The ancient Greeks called him Chronos (the root of “chronology”) and the Romans knew him as Saturn, son of Uranus (Sky Father) and Gaea (earth mother). In the middle ages, he was thought of as the Grim Reaper, but now we simply call him Old Father Time. In all of these myths, he symbolizes the inexorable flow of time, both its destructive and constructive effects. But even as his physical vitality dwindles, like an inverted hourglass, it is replenished with serenity, wisdom and the awareness of being part of a continuum. That is the gift of time. Happy new year.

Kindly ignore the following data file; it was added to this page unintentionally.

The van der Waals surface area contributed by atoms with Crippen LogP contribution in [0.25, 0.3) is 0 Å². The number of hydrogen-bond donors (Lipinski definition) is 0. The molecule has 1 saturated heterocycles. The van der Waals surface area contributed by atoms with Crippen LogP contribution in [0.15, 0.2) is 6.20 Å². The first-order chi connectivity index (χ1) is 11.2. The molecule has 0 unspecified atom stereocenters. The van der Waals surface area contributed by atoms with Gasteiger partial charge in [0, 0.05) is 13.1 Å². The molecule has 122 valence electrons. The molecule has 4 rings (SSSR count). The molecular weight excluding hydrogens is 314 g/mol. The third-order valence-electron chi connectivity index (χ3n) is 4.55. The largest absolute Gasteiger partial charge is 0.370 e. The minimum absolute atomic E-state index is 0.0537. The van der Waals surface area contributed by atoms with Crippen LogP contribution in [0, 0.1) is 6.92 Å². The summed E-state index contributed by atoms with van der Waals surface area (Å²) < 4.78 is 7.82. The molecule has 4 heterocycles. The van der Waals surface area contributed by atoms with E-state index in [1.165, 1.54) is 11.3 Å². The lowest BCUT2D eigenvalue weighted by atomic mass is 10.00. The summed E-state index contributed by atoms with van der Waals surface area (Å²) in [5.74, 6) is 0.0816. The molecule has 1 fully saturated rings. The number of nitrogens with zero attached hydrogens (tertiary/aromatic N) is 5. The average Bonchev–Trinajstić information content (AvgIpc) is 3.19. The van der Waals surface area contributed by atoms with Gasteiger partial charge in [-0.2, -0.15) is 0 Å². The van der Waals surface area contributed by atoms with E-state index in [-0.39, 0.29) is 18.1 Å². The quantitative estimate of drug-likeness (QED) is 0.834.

In the realm of classic comic book heroes, there is Spiderman, Superman, Batman, Wonder Woman, the Hulk, the Green Lantern …and Tintin the baby-faced boy reporter. A comic strip introduced in 1929 by Belgian cartoonist Herge (Georges Prosper Remi), “The Adventures of Tintin” relates tales of a Belgian teenager with a round head and a dorky quiff hairstyle who is dispatched by a youth newspaper called Le Petit Vingtieme (the Little Twentieth) to file investigative reports from hot spots around the world. Unassuming and good-natured, Tintin gamely goes wherever he is assigned, taking his little fox terrier, Snowy, with him. His travels often put him in the midst of political upheaval in the land of the Soviets, the Belgian Congo, China, Chicago, Latin America and elsewhere, and in trying to get to the bottom of a mystery, he is forced to deal with ruthless special agents, diamond smugglers, Al Capone gangsters and other villains who want to run him over, shoot him, torture him, kidnap him and feed him to crocodiles.Tintin and Snowy deal with each encounter without fear and get themselves out of each jam through quick-thinking action and sometimes through sheer dumb luck. What has kept Tintin so beloved over the decades is that he isn’t presented as an egotistical super human like Spiderman and Wonder Woman, but as an average young man who doesn’t seek out danger but doesn’t run from it either. In Brussels, Tintin and Snowy are honored with a life-size bronze statue, and they are even commemorated on a euro coin, which is legal tender in Belgium. An unlikely action hero, Tintin is probably the most admired fictional Belgian in recent history.